‘Don’t shoot people’
At first, “don’t shoot people” is the only response the Rev. Kathy Schmitz can form to this week’s shooting at the Sikh Temple of Wisconsin.
As we speak out against this latest tragedy, may we remember not only what we are against (Don’t shoot people.) but also what we are for. May we uphold the values of respect and understanding so that our differences can be our strength. Let us commit ourselves to true and deep relationship with people of varied perspectives so that our lives and our world may be enriched. May we honor that age old lesson, so simple and yet so challenging… Love one another. (Growing in Place, August 9)
Kim Hampton asks why the United States is always in need of “boogeymen”—a growing list of non-white “others.”
Here’s the fact: the list of niggas never gets shorter, it only gets longer.
On September 11, 2001, “Arabs” became niggas. And in the irrational ways of hate, anybody who looks like those niggas become niggas-by-perception/association. So Sikhs, Jains, turban-wearing Hindus, and anybody else who idiots think belong to that group are Arab-niggas-by-perception/association. (East of Midnight, August 6)
On the anniversary of the bombing in Hiroshima, the Rev. Dr. George Kimmich Beach reflects on the violence in our world, and the work of making peace.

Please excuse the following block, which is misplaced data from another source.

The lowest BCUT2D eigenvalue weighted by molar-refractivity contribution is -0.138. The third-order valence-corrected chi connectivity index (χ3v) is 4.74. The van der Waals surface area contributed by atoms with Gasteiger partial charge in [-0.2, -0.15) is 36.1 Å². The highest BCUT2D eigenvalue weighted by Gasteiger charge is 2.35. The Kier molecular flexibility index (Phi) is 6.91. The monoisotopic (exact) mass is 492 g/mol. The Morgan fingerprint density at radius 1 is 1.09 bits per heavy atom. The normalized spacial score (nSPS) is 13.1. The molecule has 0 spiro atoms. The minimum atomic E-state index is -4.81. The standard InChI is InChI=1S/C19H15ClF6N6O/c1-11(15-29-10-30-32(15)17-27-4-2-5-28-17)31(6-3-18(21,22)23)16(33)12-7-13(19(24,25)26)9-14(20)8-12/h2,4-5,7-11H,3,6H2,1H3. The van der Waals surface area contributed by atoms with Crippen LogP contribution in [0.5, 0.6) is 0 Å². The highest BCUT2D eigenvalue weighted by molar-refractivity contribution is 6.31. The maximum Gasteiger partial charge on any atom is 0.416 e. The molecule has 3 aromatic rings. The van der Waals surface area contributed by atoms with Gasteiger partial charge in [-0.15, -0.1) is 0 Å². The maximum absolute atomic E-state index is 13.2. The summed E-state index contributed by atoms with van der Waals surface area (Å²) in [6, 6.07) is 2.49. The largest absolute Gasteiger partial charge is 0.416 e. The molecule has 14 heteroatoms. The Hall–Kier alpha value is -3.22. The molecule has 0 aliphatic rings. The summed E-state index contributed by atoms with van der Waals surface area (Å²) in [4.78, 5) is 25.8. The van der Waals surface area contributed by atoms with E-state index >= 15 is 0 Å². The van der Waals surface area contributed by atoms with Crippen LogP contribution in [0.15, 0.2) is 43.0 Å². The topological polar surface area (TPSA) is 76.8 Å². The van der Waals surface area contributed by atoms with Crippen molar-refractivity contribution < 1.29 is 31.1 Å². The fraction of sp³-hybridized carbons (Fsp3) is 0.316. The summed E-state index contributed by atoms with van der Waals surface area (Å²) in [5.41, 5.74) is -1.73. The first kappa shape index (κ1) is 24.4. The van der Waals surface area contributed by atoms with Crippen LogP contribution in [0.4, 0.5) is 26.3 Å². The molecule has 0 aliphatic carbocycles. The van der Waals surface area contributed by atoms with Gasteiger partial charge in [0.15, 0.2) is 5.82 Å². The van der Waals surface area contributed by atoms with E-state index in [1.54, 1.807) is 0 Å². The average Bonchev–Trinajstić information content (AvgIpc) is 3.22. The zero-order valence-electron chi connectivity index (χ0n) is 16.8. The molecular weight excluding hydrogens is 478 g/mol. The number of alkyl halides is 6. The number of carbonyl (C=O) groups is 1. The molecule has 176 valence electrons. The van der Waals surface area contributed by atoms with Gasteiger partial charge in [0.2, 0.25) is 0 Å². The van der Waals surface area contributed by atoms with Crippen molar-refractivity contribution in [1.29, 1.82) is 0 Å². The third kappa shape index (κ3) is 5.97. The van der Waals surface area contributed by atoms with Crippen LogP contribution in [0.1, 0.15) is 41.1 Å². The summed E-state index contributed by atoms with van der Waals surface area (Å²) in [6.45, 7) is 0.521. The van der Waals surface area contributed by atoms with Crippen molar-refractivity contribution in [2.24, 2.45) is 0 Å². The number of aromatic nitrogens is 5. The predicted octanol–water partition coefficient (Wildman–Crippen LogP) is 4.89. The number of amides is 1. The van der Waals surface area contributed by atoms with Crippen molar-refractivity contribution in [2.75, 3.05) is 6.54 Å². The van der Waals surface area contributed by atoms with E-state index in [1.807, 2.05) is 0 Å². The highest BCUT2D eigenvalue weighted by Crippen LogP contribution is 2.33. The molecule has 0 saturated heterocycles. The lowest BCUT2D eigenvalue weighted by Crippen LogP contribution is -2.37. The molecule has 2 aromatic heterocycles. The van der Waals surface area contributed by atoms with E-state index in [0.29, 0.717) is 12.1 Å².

In a world that seems awash in violence, our voices need be raised and raised again for peace. . . . We as a society must take control of our own social context: dismantling hate groups, stopping the endless diet of gratuitous violence in mass entertainment, eliminating the politics of vilification and the megaphones provided to it by the mass media, and, of course, the total removal of automatic and so-called semi-automatic weapons. (Campicello, August 7)
Going through the storm
Separated by thousands of miles, the Rev. John Morehouse and his father face parallel storms.
As I drove from the airport to the hospital . . . I suddenly realized what had happened. I dove into that glacial lake in Yellowstone at the precise moment that [my father] had a heart attack swimming in a pond in Massachusetts. Our hearts had passed through the storm. His heart was all done now after 83 rich years. Mine still beating through the many more storms before me. (Facing Grace, August 5)
Jacqueline Wolven mourns the death of her beloved sister.